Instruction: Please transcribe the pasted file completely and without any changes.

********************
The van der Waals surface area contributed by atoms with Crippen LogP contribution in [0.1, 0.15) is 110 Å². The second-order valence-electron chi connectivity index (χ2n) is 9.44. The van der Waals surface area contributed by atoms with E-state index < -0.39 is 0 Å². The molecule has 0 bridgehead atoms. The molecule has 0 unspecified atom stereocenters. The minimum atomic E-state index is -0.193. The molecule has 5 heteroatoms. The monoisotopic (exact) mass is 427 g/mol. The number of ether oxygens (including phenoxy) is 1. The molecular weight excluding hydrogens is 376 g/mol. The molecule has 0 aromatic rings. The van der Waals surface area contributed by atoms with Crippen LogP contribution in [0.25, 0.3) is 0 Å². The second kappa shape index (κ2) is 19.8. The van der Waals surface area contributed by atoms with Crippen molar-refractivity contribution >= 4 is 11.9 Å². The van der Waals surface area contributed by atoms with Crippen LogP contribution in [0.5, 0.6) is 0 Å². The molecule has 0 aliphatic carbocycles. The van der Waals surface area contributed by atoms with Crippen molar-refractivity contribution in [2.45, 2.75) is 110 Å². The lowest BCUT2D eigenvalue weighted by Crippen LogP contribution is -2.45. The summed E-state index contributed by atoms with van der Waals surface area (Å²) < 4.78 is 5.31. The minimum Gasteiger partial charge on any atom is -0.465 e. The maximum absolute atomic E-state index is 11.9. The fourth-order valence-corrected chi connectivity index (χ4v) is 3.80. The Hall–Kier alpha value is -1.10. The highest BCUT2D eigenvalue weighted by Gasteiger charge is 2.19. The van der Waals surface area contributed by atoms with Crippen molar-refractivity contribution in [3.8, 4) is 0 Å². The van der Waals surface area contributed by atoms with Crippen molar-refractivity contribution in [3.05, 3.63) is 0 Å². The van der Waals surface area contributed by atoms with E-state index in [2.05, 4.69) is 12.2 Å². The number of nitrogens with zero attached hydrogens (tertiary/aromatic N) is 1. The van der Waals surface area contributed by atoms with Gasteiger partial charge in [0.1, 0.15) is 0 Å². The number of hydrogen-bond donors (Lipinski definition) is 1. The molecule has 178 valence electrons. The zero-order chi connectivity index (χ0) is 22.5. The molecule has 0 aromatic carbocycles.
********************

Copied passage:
The van der Waals surface area contributed by atoms with Crippen LogP contribution in [0.1, 0.15) is 110 Å². The second-order valence-electron chi connectivity index (χ2n) is 9.44. The van der Waals surface area contributed by atoms with E-state index < -0.39 is 0 Å². The molecule has 0 bridgehead atoms. The molecule has 0 unspecified atom stereocenters. The minimum atomic E-state index is -0.193. The molecule has 5 heteroatoms. The monoisotopic (exact) mass is 427 g/mol. The number of ether oxygens (including phenoxy) is 1. The molecular weight excluding hydrogens is 376 g/mol. The molecule has 0 aromatic rings. The van der Waals surface area contributed by atoms with Crippen LogP contribution in [0.25, 0.3) is 0 Å². The second kappa shape index (κ2) is 19.8. The van der Waals surface area contributed by atoms with Crippen molar-refractivity contribution >= 4 is 11.9 Å². The van der Waals surface area contributed by atoms with Crippen LogP contribution in [0.5, 0.6) is 0 Å². The molecule has 0 aliphatic carbocycles. The van der Waals surface area contributed by atoms with Crippen molar-refractivity contribution in [2.45, 2.75) is 110 Å². The lowest BCUT2D eigenvalue weighted by Crippen LogP contribution is -2.45. The summed E-state index contributed by atoms with van der Waals surface area (Å²) < 4.78 is 5.31. The minimum Gasteiger partial charge on any atom is -0.465 e. The maximum absolute atomic E-state index is 11.9. The fourth-order valence-corrected chi connectivity index (χ4v) is 3.80. The Hall–Kier alpha value is -1.10. The highest BCUT2D eigenvalue weighted by Gasteiger charge is 2.19. The van der Waals surface area contributed by atoms with Crippen molar-refractivity contribution in [3.8, 4) is 0 Å². The van der Waals surface area contributed by atoms with Crippen molar-refractivity contribution in [3.05, 3.63) is 0 Å². The van der Waals surface area contributed by atoms with E-state index in [2.05, 4.69) is 12.2 Å². The number of nitrogens with zero attached hydrogens (tertiary/aromatic N) is 1. The van der Waals surface area contributed by atoms with Gasteiger partial charge in [0.1, 0.15) is 0 Å². The number of hydrogen-bond donors (Lipinski definition) is 1. The molecule has 178 valence electrons. The zero-order chi connectivity index (χ0) is 22.5. The molecule has 0 aromatic carbocycles.